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The Jay Papers Ii: The Forging Of The Nation
States they were, united they were not; while their Secretary for Foreign Affairs sought to pull them together, Europe waited for them to fall apart
December 1968 | Volume 20, Issue 1
Jay begins letter No. 64 by pointing out that the making of treaties is entrusted by the Constitution to the President, with the concurrence of two thirds of the Senate present, and that precautions are taken to guarantee that the men chosen for the respective elective posts are “the best qualified for the purpose.” He feels that the choice of the President by the Electoral College and the selection of senators by state legislatures would ensure these results. In retrospect we may dispute Jay on both these points, for the Electoral College has proved a cumbersome and even fallible device, and the nation through the Seventeenth Amendment has long since stripped state legislatures of the power of designating United States senators .
What gives special pertinence to No. 64 is its comment on the need for secrecy and timing in treatymaking, and its stress—echoed ever more loudly in our subsequent history—on the key role of the President to negotiate a treaty with dispatch .
… They who have turned their attention to the affairs of men, must have perceived that there are tides in them. Tides, very irregular in their duration, strength and direction, and seldom found to run twice exactly in the same manner or measure. To discern and to profit by these tides in national affairs, is the business of those who preside over them; and they who have had much experience on this head inform us, that there frequently are occasions when days, nay even when hours are precious. The loss of a battle, the death of a Prince, the removal of a minister, or other circumstances intervening to change the present posture and aspect of affairs, may turn the most favorable tide into a course opposite to our wishes. As in the field, so in the cabinet, there are moments to be seized as they pass, and they who preside in either, should be left in capacity to improve them. So often and so essentially have we heretofore suffered from the want of secrecy and dispatch, that the Constitution would have been inexcusably defective if no attention had been paid to those objects. Those matters which in negociations usually require the most secrecy and the most dispatch, are those preparatory and auxiliary measures which are no[t] otherwise important in a national view, than as they tend to facilitate the attainment of the objects of the negociation. For these the president will find no difficulty to provide, and should any circumstance occur which requires the advice and consent of the senate, he may at any time convene them. Thus we see that the constitution provides that our negociations for treaties shall have every advantage which can be derived from talents, information, integrity, and deliberate investigations on the one hand, and from secrecy and dispatch on the other. …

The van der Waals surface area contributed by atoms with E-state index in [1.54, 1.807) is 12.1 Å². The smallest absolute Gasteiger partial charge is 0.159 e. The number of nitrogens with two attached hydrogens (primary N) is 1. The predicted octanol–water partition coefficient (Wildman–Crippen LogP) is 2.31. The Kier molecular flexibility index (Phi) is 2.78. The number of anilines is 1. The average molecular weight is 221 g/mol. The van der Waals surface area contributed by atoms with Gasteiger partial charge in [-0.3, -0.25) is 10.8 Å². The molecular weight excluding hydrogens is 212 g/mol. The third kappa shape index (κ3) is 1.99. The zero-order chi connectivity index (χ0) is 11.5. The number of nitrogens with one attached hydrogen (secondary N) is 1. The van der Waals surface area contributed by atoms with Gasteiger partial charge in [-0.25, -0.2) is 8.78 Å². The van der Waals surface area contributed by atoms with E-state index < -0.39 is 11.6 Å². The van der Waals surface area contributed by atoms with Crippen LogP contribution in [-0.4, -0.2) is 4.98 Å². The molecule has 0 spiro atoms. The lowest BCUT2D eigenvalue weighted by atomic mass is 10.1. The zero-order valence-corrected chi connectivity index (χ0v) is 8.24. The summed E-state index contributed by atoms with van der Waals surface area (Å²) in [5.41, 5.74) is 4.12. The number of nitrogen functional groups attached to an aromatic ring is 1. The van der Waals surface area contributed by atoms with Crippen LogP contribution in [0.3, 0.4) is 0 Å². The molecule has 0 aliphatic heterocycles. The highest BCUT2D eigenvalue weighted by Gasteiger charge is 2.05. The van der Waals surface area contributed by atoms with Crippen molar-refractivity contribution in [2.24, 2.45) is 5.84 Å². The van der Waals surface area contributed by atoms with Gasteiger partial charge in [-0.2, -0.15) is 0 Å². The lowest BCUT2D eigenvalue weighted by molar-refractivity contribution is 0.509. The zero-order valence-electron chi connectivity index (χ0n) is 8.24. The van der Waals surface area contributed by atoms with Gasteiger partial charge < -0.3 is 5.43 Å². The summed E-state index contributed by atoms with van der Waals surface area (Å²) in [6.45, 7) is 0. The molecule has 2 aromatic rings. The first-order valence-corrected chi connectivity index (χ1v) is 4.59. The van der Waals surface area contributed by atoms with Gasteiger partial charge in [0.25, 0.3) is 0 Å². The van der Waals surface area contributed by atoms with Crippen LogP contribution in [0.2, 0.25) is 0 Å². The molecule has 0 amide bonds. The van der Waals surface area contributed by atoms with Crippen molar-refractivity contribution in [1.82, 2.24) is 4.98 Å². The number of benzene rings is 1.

Fateful for the success of the great experiment was the fight to win New York over to the pro-Constitution camp, and in that fight Jay played a leading role. New York was sharply divided into pro- and anti-Federalist camps. At the very end of May, Jay drafted a letter to Washington in which he expressed regret that the election of delegates to the state’s ratifying convention had not been delayed, because as things stood, the majority of the convention would be “composed of anti-foederal characters.” As Jay saw it, and probably correctly, the tide of public opinion was running in favor of the Constitution. To him, all that was needed to counter the propaganda of the antis was the passage of time.
Jay’s forebodings were borne out. When the ratifying convention met at Poughkeepsie on June 17 the Antifederalist delegates were the overwhelming majority. Jay shrewdly distinguished between Antifederalists like Governor George Clinton, who hoped for a quick vote rejecting the Constitution with “as little debate and as much speed as may be,” and “their followers,” many of whom he considered more disinterested.
Jay, along with Hamilton and Robert R. Livingston, the undisputed leaders of the pro-Constitution faction, quickly saw the advantage in driving a wedge between the Antifederalist leaders and their followers. As early as May 30 he let word drop to Washington that the notion was being bruited about that, should the Antifederalists prove obdurate, the southern part of the state would separate and adhere to the Union, leaving the upstate fragment a landlocked republic.
On July 4, Jay reported to Washington that the issue had boiled down to whether the Constitution would be ratified in New York with prior or with subsequent amendments. As yet the antis were not agreed among themselves on the formula. It was Jay who cut the Gordian knot. On July 11 he moved both the unconditional ratification of the Constitution and the recommendation of such amendments as might be deemed expedient: “Let us agree and be unanimous. … We will have our Constitution; you will have your Amendments.” It was largely through Jay’s efforts that the convention, by a close vote (30 to 27), ratified the Constitution. The convention adopted a compromise plan, resolving unanimously to prepare a circular letter to the state legislature recommending a general convention to consider amendments. The first ten amendments (the Bill of Rights) were proposed by Congress and ratified by the states, making such a general convention unnecessary. Up to now, no such general convention has ever assembled, although there is much agitation for one at the present time.